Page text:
Sisterland by Curtis Sittenfeld

Have you ever been to a psychic? I’ve dabbled. They’ve said things, very specific things, that they couldn’t know about me, and therefore I can’t completely rule out the possibility that psychic ability exists. And while much of my formal education has focused on the sciences (and therefore I should dismiss psychic-mumbo-jumbo), I always circle back to the role of ‘gut instinct’ and our sense of intuition. These things can’t be explained simply.

Curtis Sittenfeld’s novel, Sisterland, focuses on identical twin sisters, Violet and Kate, who are born with psychic abilities. Violet embraces her visions, and Kate does her best to hide them. When Violet appears on television sharing her premonition of a major earthquake striking their hometown of St. Louis, the lives of Violet, Kate and their family and friends are disrupted, as people quickly sought into ‘believers’ and ‘non-believers’.

I forgave Sittenfeld’s slightly lazy and convenient character of Ben, Kate’s husband – he’s a scientist, working in a university alongside earthquake experts. I forgave it because it cut right to the point of the book – fact and logic versus the super-natural and impossible to define.

My husband would say that such distinctions matter, that there are ways of conducting research and establishing hypotheses based on credible evidence. My sister would disagree. She would say that we create our own reality – that the truth, ultimately, is what we choose to believe.

Kate’s cautious and judgemental character contrasted against the free-spirited Violet, extending the central theme of the book. It is in their teenage years, that the twins’ attitudes toward their physic abilities diverge and, as the story shifts between past and present, each shift reveals the basis for Kate and Violet’s attitudes and idiosyncrasies.

One scene in particular stands out – Violet turns up unannounced at Kate’s university. Violet, depressed, has stacked on weight, and Kate observes, ‘It would have been mean to see her as a cautionary example, a warning of what would happen if I stopped climbing the StairMaster every day, but after our time apart, both our similarities and differences appeared more starkly to me than they ever had before.’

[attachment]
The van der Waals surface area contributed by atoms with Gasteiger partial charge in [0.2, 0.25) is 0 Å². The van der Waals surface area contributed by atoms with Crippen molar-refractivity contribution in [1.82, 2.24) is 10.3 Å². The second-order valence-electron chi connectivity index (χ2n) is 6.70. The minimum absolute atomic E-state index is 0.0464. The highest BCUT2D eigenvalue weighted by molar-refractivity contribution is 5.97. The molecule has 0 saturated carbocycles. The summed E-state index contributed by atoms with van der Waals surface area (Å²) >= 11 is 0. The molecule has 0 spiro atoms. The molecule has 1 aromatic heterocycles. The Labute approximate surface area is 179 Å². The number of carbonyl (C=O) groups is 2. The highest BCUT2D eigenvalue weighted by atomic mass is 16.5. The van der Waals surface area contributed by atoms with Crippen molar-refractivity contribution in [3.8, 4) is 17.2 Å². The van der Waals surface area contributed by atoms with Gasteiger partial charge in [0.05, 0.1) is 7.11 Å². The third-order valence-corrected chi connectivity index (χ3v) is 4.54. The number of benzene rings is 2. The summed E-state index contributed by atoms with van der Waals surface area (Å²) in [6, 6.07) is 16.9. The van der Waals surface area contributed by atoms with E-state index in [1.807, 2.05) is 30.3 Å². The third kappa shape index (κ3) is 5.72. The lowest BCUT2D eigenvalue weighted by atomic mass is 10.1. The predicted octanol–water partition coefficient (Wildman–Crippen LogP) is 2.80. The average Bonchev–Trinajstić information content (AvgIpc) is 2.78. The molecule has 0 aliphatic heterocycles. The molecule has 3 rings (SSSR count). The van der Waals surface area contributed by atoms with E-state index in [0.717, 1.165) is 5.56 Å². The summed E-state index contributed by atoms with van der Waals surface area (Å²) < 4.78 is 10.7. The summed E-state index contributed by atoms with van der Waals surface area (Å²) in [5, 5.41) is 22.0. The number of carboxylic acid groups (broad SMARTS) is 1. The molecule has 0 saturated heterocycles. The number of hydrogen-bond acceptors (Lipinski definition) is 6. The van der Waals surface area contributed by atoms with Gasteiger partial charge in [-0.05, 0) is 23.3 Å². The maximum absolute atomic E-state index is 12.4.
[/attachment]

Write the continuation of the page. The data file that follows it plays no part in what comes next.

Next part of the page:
It’s the sameness and the differences that make identical twins endlessly fascinating, and to observe those similarities and differences about yourself must be so strange.

What I really enjoyed about Sisterland was the sense of time and place created for Kate and Violet’s teenage years. I immediately knew that Sittenfeld and I were roughly the same age because Kate and Violet do exactly the same things as I did.

Often, the movies we picked were ones we’d already seen: The Secret of My Success, which featured a young and handsome Michael J. Fox, or Class, which featured a young Rob Lowe, who was so far beyond handsome, so perfect in every possible way, that it hurt to watch him. In a scene in which he bit into an apple, the juice clung to his lips in a way Vi and I found devastatingly sexy; we’d rewind the video several times per viewing, just to torment ourselves.

There were perhaps one too many plot twists toward the end of the book, and I think they detracted from the suspense of the earthquake prediction, however, it’s a page-turner.

I received my copy of Sisterland from the publisher, Random House, via NetGalley, in exchange for an honest review.


During the week, after school, Vi and I watched vast quantities of television… our two favourite shows were Divorce Court and Santa Barbara, both of which we viewed while eating either Cool Ranch Doritos, Wonder bread toast topped with butter and cinnamon sugar, or tiny pieces of American cheese melted in the microwave onto Triscuits.

I didn’t have Cool Ranch Doritos or Triscuits but cinnamon toast was an after-school staple.



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